Latest News

Ep. 249: How this foodie turned her hobby into a thriving remote brand with Cat Lin

Sharing is caring!

In this episode, I speak with Cat who is a Taiwanese-Canadian travel writer, photographer, and YouTuber from Canada. 

She is the mastermind behind For Two, Please – an English-Mandarin bilingual couples travel blog, with her husband Kev. 

Listen on to find out how Cat creates engaging stories and videos to show young couples how to eat like a local, and travel like a pro!

Listen Below:

RELATED EPISODES:

Ep. 248: How this entrepreneur gained freedom as a language teacher and online business coach with Anahyse France
Ep. 247: How this mother of 4 gained freedom as an online travel expert with Amanda Keeley-Thurman
Ep. 246: How this expat travels the world as an English Language Teacher with Nicole Brewer

Transcription:

Debbie:

Hey everyone. Thank you so much for being here. I am really excited to speak with my guest today. I’m here with Cat.

Hey Cat, how are you?

Cat:

Hi, Debbie. I’m good.

Debbie:

Thank you so much for joining us today. Can you tell us more about you and why you live an offbeat life?

Cat:

Sure. Hi everyone. My name is Cat. I’m a Taiwanese Canadian travel writer, photographer, and a YouTuber currently living in Edmonton, Canada. But as an offbeater, I am always on a go.

So I’m really a mastermind behind For Two, Please which is an English Mandarin, bilingual couples travel blog with my husband, Kevin. Together, we create playful, engaging stories and videos, really to inspire young couples to go out like a local and travel like a pro.

Debbie:

That is awesome.

And I love that you are all about food because so am I. I don’t know about cooking it, but I just love to stuff my face with all types of food so I can definitely go behind what you’re doing, Cat.

So how did you and your husband decide to do this, right? Were you always a foodie? Was this always what you did or did you have a regular nine to five before you became a foodie traveler that you are now?

Cat:

Well, I have always been a foodie and a traveler since I was little. So I was a Taiwanese, but I really grew up in Malaysia. And then throughout my travel, I’ve been moving to places like Vancouver to New York City and then back to Taipei, Taiwan.

But what really inspired me to start my travel platform and live a remote life is I always joke that it’s actually inspired by our love story with my husband.

So in 2013, my husband, then-boyfriend, wanted to end our two-year long-term relationship. So we were like having a relationship 15 hours apart in the world.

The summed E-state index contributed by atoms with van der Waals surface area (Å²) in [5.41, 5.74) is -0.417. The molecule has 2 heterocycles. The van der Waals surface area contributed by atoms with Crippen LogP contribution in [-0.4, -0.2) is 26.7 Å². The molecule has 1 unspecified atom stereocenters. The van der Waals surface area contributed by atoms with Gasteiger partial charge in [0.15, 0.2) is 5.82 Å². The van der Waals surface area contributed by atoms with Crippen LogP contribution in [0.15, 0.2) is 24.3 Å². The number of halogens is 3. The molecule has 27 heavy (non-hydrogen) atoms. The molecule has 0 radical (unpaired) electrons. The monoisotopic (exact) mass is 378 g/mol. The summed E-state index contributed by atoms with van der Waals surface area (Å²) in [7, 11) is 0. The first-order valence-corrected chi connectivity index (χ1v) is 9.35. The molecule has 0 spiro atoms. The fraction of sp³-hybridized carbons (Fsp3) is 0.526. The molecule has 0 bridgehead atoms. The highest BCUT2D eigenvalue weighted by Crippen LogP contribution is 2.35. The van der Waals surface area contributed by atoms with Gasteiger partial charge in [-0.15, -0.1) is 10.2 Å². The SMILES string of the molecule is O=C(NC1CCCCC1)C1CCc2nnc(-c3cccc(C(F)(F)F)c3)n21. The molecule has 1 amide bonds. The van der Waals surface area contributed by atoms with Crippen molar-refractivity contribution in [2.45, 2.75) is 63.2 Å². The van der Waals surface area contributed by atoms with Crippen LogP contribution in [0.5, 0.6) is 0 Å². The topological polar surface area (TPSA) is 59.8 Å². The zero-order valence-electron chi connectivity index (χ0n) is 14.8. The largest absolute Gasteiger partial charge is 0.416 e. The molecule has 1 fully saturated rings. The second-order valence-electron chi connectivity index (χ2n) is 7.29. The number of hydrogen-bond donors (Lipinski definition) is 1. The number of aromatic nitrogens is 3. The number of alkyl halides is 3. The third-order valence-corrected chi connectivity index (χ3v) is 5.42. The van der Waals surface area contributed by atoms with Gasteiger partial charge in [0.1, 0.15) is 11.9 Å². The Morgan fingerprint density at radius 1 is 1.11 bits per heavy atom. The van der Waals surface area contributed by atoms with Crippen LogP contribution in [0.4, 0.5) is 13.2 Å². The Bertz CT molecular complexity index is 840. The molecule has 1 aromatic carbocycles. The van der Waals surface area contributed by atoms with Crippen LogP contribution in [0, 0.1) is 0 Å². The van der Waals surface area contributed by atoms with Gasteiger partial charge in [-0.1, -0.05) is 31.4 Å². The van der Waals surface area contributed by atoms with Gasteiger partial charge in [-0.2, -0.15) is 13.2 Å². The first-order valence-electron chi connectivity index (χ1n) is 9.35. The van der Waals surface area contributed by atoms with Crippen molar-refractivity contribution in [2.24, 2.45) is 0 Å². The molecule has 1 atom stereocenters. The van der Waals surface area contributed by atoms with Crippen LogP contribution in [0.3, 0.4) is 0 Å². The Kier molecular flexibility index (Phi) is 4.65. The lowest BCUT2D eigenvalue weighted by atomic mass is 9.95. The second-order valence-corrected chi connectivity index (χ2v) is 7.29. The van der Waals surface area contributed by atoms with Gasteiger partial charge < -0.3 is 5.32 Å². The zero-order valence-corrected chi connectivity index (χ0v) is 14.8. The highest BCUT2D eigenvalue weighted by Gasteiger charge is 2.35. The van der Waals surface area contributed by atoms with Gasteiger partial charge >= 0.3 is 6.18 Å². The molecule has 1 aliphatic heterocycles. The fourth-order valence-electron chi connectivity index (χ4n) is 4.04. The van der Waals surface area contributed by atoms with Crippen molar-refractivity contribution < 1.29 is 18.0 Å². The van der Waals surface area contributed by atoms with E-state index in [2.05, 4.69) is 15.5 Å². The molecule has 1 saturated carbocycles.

Debbie:

Wow.

Cat:

He was living in Canada, I was living in Taiwan. So eventually this relationship needs to become more in person. So he was like, “Okay, we need to decide who should relocate.” And at that time, my husband was training in Canada and his job was really more location-dependent. Whereas I’ve been working in a consulting company for two years and I was looking for a change of scenery.

So I said, “Okay, I’ll do it.” So I packed my bag, quit my job, and bought a one-way ticket to Canada. And I know some people say like, “Wow, that is really a big move,” but Canada wasn’t really that foreign to me ’cause I used to live in Vancouver for four years. But Calgary, Alberta was very new to me.

Have you been to Calgary, Alberta before, Debbie?

Debbie:

No, but I’ve seen so many photos of it. There seem to be really beautiful spots there to like hike and stuff.

Cat:

Yeah.

Well, most people know Calgary because of bands, right? But it was a really cowboy city and winter is super cold and the city itself was very heavily invested in oil and gas at that time. So it was a complete culture shock for me.

And with my background and career goals, job searching was not easy when I first moved there. I was trained in social organizational psychology and was really interested in continuing my career in the field of strategic HR and organizational development. But the job market in Calgary was very much taken up by engineering jobs.

So in the human resources scope of work, there were all very administrative. Like, it was just filing, hiring, and firing, and that’s it.

So my husband said, “Why don’t you start something yourself? Like, work on something you’re passionate about.” And that inspired me to start my own travel and food blog, For Two, Please.

It really started as a passion project. I wasn’t really in the mind of, “Hey, I need to make money out of this.” It was initially a way for me to share my life in Canada with my family and friends back home. Then it slowly involved into this bilingual platform with a focus on food and couples travel.

Debbie:

Yeah.

And that is such an interesting way of starting it, right? Because you really had no choice at that point.

Cat:

Yeah.

Debbie:

There were no jobs where you were that were within your experience and range and you just created it yourself. And it is so funny how that all played out and you’re right, it did stem from your romance and how that all started.

So what happened after that, Cat? Like, you started your blog. Is there a lot of culinary delicacies in Calgary, Alberta that we just don’t know about? How did you, how did you create your content for that?

Cat:

At that time we were just trying out different restaurants in Calgary and Calgary wasn’t really known for food but it’s funny because it started the opposite. Like, it’s not how amazing the food is, but it’s how bad food was there. And I was like, “Honey, you can’t call this ramen. You need to try the real ramen.”

And so we started putting the travel element into it, like, “Why don’t we show people what it is like to look for authentic food whenever we travel and show people what is the local dishes that you need to try when you visit there? And so on.